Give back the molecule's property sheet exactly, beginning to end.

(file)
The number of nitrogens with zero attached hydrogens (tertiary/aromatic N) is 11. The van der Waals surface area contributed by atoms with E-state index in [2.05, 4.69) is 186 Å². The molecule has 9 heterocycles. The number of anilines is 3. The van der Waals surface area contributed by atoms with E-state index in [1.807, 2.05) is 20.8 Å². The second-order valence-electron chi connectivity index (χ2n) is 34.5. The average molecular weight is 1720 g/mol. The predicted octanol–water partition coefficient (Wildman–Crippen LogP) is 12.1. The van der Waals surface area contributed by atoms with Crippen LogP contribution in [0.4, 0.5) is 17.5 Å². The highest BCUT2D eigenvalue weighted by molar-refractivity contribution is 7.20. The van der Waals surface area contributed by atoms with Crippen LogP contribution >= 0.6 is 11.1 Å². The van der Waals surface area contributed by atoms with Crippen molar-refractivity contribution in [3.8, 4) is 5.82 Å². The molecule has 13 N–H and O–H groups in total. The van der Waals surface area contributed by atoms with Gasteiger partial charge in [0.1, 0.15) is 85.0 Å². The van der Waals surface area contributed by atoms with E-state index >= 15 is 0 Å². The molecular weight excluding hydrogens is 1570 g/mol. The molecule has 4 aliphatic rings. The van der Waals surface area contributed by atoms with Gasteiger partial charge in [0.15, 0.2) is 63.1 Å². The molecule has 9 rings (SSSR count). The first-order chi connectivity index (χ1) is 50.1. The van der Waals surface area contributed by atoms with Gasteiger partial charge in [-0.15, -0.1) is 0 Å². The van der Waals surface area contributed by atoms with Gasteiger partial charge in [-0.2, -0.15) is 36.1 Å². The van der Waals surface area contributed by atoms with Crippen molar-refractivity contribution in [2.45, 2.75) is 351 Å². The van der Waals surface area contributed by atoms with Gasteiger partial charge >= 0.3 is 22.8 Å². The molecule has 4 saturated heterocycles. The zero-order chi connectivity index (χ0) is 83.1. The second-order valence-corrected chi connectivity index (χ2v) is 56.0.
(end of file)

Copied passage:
The number of nitrogens with zero attached hydrogens (tertiary/aromatic N) is 11. The van der Waals surface area contributed by atoms with E-state index in [2.05, 4.69) is 186 Å². The molecule has 9 heterocycles. The number of anilines is 3. The van der Waals surface area contributed by atoms with E-state index in [1.807, 2.05) is 20.8 Å². The second-order valence-electron chi connectivity index (χ2n) is 34.5. The average molecular weight is 1720 g/mol. The predicted octanol–water partition coefficient (Wildman–Crippen LogP) is 12.1. The van der Waals surface area contributed by atoms with Crippen LogP contribution in [0.4, 0.5) is 17.5 Å². The highest BCUT2D eigenvalue weighted by molar-refractivity contribution is 7.20. The van der Waals surface area contributed by atoms with Crippen LogP contribution >= 0.6 is 11.1 Å². The van der Waals surface area contributed by atoms with Crippen molar-refractivity contribution in [3.8, 4) is 5.82 Å². The molecule has 13 N–H and O–H groups in total. The van der Waals surface area contributed by atoms with Gasteiger partial charge in [0.1, 0.15) is 85.0 Å². The van der Waals surface area contributed by atoms with E-state index >= 15 is 0 Å². The molecular weight excluding hydrogens is 1570 g/mol. The molecule has 4 aliphatic rings. The van der Waals surface area contributed by atoms with Gasteiger partial charge in [0.15, 0.2) is 63.1 Å². The molecule has 9 rings (SSSR count). The first-order chi connectivity index (χ1) is 50.1. The van der Waals surface area contributed by atoms with Gasteiger partial charge in [-0.15, -0.1) is 0 Å². The van der Waals surface area contributed by atoms with Gasteiger partial charge in [-0.2, -0.15) is 36.1 Å². The van der Waals surface area contributed by atoms with Crippen molar-refractivity contribution in [2.45, 2.75) is 351 Å². The van der Waals surface area contributed by atoms with Gasteiger partial charge >= 0.3 is 22.8 Å². The molecule has 4 saturated heterocycles. The zero-order chi connectivity index (χ0) is 83.1. The second-order valence-corrected chi connectivity index (χ2v) is 56.0.